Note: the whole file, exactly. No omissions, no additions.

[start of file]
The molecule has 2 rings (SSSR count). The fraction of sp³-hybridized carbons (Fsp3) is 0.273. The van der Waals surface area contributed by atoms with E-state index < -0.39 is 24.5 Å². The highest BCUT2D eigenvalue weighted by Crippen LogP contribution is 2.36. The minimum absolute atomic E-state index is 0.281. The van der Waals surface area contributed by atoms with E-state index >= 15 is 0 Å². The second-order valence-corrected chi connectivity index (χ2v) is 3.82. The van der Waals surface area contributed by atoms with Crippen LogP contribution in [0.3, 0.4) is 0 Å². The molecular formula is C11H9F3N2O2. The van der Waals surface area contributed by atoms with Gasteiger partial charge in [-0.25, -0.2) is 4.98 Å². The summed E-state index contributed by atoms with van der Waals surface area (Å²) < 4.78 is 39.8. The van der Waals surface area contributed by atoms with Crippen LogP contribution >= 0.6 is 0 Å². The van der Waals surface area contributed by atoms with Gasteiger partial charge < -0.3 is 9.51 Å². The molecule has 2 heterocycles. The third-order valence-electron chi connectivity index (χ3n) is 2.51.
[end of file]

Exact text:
The molecule has 2 rings (SSSR count). The fraction of sp³-hybridized carbons (Fsp3) is 0.273. The van der Waals surface area contributed by atoms with E-state index < -0.39 is 24.5 Å². The highest BCUT2D eigenvalue weighted by Crippen LogP contribution is 2.36. The minimum absolute atomic E-state index is 0.281. The van der Waals surface area contributed by atoms with E-state index >= 15 is 0 Å². The second-order valence-corrected chi connectivity index (χ2v) is 3.82. The van der Waals surface area contributed by atoms with Crippen LogP contribution in [0.3, 0.4) is 0 Å². The molecular formula is C11H9F3N2O2. The van der Waals surface area contributed by atoms with Gasteiger partial charge in [-0.25, -0.2) is 4.98 Å². The summed E-state index contributed by atoms with van der Waals surface area (Å²) < 4.78 is 39.8. The van der Waals surface area contributed by atoms with Crippen LogP contribution >= 0.6 is 0 Å². The van der Waals surface area contributed by atoms with Gasteiger partial charge < -0.3 is 9.51 Å². The molecule has 2 heterocycles. The third-order valence-electron chi connectivity index (χ3n) is 2.51.